What’s going on in Washington, DC this afternoon? According to media reports, the House of Representatives is about to use the latest Congress-created crisis to give Big Banks a free insurance policy.
One Federal Reserve economist estimated that these types of guarantees are worth between $450 and $900 billion (yes, “billion” with a B) a year (yes, each year) to the financial industry.
Yes, I’m repeating myself again. Here’s my #dejavu post from January 13, 2014:
More than THREE TIMES the entire federal debt.
According to Saturday’s New York Times, that’s the amount of money currently held by US-based “too-big-to-fail” financial institutions.
“Too-big-to-fail” has been around for a while. It dates back to the Reagan administration’s takeover of Continental Illinois National Bank and Trust Company, which was then the seventh-largest US bank.
And it’s been a growing problem ever since.
Here’s why: “TBTF” distorts the economy. In theory, in a capitalist economy, there should be a relationship between risk and reward. In theory, people who can’t afford to lose their money will chose “safe” investments, even though they have a lower rate of return; and even those people who can afford to lose money will take fewer risks.
But that’s only in theory. In reality, TBTF has separated “risk” from “reward”. The financial industry is now operating on the belief that if the loss is big enough, the government will step in.
It’s sort of like insurance… only, the financial industry doesn’t have to pay for it.
A year and a half ago, one Federal Reserve Bank economist estimated the TBTF effect is worth between $450 and $900 billion a year.
“The existence of the implicit subsidy enabled these companies to become larger and more complex than otherwise would have been the case. TBTF institutions respond to the subsidy by increasing their risk through either engaging in riskier activities or increasing their leverage. While these actions may be privately optimal, the response to the TBTF subsidy is not socially optimal, as it can pose huge risks to the financial system.”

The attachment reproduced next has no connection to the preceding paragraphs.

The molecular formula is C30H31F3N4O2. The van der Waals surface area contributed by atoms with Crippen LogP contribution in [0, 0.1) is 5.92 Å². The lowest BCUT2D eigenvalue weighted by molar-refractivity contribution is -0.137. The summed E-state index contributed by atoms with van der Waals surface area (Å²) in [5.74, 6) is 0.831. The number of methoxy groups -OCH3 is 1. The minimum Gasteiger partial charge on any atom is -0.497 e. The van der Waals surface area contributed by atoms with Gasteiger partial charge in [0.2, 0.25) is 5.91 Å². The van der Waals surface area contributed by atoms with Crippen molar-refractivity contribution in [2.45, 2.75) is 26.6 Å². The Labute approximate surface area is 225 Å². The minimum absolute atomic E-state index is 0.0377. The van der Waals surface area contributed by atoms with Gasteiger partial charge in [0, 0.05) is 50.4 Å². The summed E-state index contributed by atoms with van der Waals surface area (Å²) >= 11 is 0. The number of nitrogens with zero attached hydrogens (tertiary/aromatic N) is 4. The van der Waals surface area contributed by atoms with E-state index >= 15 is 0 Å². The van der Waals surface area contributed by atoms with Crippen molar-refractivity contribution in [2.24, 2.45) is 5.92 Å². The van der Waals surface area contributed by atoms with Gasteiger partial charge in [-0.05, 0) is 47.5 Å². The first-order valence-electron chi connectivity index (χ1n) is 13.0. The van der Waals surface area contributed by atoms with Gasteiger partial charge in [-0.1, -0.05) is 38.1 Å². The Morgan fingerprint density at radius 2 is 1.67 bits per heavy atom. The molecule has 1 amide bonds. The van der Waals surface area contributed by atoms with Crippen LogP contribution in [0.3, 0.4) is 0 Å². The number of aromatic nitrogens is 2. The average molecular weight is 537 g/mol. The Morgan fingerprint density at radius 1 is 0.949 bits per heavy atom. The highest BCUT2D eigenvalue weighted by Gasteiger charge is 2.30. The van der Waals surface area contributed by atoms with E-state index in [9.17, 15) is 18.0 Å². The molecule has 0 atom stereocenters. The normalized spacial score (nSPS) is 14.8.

(Gotta love that economist-speak…“Not socially optimal,” indeed.)
Even since the 2007 Wall Street meltdown, financial institutions have continued to take advantage of their TBTF status. TBTF institutions are still getting bigger and taking more risks. Here’s how Forbes described the situation last year: “Banks today are bigger and more opaque than ever, and they continue to trade in derivatives in many of the same ways they did before the crash, but on a larger scale and with precisely the same unknown risks.”
And now, a half-decade after the bailout, the TBTF institutions are worth $53 trillion.
So why am I comparing the size of the financial industry with the size of the federal debt?
I was trying to figure out the current level of taxpayer exposure, in this “not socially optimal” arrangement. In other words: if the financial industry implodes again, how much government money is it going to cost us? And I figured the best way to figure that out was to look at what happened in the most-recent TBTF bailout.
As near as I could figure, from what’s easily available on the Internet: back before the 2007 meltdown, TBTF institutions were worth a total of about $2 trillion. The 2008 bailout bill appropriated $700 billion to deal with the crisis — or, roughly one-third of the total value of TBTF institutions, before they started to fail.
The federal budget was already running a deficit. That means: in order to fund the bailout, Congress had to borrow an amount equal to one-third of the pre-crisis value of those TBTF institutions (using my “as near as I can figure” estimate).
But those TBTF institutions are bigger now; and that means if they fail, any federal government bailout would need to be bigger, too.
TBTF are now worth $53 trillion. Do the math. If there is another Wall Street meltdown; and another bailout; and this next bailout also requires the government to borrow an amount equal to one-third of what TBTF institutions are worth now…
Well…one-third of $53 trillion is…almost exactly the current amount of the federal debt.
In other words, the next financial meltdown could double the national debt.
Are you scared yet?